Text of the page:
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Beneficial effects of biventricular pacing in a patient with hypertrophic cardiomyopathy and intraventricular conduction delay
  1. C A Rinaldi,
  2. C A Bucknall,
  3. J S Gill
  1. Cardiothoracic Centre, Guys and St Thomas's NHS Trust
  1. Correspondence to:
    Dr C A Rinaldi, Cardiothoracic Centre, St Thomas's Hospital, London, SE1 7EH, UK; e-mail:


The beneficial use of biventricular pacing is reported in a patient with hypertrophic cardiomyopathy and intraventricular conduction delay. This resulted in improvements in symptomatic status and exercise tolerance that may be related to cardiac resynchronisation. The improvement in symptoms by biventricular pacing in a patient with hypertrophic cardiomyopathy and intraventricular conduction delay is previously undocumented and requires further investigation.

  • biventricular pacing
  • hypertrophic cardiomyopathy
  • HCM, hypertrophic cardiomyopathy
  • IVCD, intraventricular conduction delay
  • LV, left ventricle
  • LVOT, left ventricular outflow tract
  • MUSTIC, multisite stimulation in cardiomyopathy
  • RV, right ventricle

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We report the effects of biventricular pacing in a 63 year old man with hypertrophic cardiomyopathy (HCM) associated with significant symptoms of dyspnoea, chest pain, and palpitations. Previous cardiac catheterisation (November 1998) had shown normal coronary anatomy with a subaortic gradient of 77 mm Hg. Transthoracic echocardiography showed a non-dilated left ventricle (LV) with well preserved systolic contractile function, significant asymmetric septal hypertrophy (septal thickness of 2 cm), and a significant dynamic LV outflow tract (LVOT) gradient of 80 mm Hg. There was systolic anterior motion of the mitral valve and mild to moderate mitral regurgitation on colour flow Doppler ultrasound. There was evidence of diastolic dysfunction (abnormal relaxation pattern) with an E:A ratio of 0.9. The patient had undergone dual chamber pacing (atrial and right ventricular (RV) pacing) 18 months previously with limited symptomatic benefit. He remained significantly dyspnoeic with a limited exercise tolerance. His non-paced ECG showed significant intraventricular conduction delay (IVCD) with a QRS duration of 140 ms. Following insertion of a DDD pacemaker his QRS widened to 200 ms (fig 1).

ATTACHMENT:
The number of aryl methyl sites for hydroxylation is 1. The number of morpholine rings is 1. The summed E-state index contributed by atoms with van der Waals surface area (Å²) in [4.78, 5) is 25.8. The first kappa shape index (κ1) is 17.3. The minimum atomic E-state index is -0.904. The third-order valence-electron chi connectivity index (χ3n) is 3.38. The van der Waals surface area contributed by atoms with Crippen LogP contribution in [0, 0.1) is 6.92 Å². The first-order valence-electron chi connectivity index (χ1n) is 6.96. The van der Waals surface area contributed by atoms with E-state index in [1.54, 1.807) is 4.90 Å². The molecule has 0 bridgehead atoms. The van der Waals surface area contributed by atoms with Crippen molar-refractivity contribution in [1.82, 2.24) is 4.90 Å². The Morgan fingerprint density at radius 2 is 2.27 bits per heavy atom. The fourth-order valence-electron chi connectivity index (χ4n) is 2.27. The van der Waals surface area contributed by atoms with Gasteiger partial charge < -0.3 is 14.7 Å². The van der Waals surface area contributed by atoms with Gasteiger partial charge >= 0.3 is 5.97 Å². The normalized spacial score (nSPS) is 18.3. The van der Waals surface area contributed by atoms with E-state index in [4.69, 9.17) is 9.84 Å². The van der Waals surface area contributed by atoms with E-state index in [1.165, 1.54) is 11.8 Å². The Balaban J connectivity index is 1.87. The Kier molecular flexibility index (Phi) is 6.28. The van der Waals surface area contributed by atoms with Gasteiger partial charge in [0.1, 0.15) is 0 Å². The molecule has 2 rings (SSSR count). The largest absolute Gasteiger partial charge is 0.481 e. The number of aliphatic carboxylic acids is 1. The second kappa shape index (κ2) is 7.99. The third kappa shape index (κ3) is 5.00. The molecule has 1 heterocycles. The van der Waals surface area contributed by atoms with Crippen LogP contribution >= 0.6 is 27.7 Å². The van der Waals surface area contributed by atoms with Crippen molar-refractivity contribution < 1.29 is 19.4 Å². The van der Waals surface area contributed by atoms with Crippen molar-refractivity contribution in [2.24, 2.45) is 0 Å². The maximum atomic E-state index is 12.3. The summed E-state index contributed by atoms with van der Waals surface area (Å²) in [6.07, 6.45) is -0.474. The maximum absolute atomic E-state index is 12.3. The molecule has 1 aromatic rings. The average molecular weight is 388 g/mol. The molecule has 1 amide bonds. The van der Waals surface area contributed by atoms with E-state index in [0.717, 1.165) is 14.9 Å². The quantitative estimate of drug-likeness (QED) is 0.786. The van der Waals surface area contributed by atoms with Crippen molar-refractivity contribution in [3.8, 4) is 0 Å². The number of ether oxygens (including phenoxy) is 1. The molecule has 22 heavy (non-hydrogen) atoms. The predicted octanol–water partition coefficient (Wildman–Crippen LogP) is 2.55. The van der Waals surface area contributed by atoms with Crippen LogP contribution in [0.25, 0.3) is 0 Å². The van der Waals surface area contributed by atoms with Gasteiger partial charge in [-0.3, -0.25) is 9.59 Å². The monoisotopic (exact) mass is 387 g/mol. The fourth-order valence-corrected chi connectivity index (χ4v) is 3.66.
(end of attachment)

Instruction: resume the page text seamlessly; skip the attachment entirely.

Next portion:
Figure 1

ECGs showing differing QRS durations before pacing, right ventricular (RV) pacing, and biventricular (BV) pacing.

We decided to implant an LV pacing lead in an attempt to reduce the IVCD and to improve his haemodynamic status. After full written informed consent was obtained, a dedicated unipolar left heart pacing lead (Uni Aescula LV model 1055K, Pacesetter Inc, Sylmar, California, USA) was implanted in January 2001 through the left subclavian artery and was manipulated through the coronary sinus to the middle cardiac vein. A DDDR pulse generator capable of simultaneously pacing both RV and LV (Chorum 7336B DDDR, ELA Medical, Newcastle upon Tyne, UK) was implanted in the left pectoral region. The patient underwent biventricular DDD pacing with a short atrioventricular delay of 78 ms.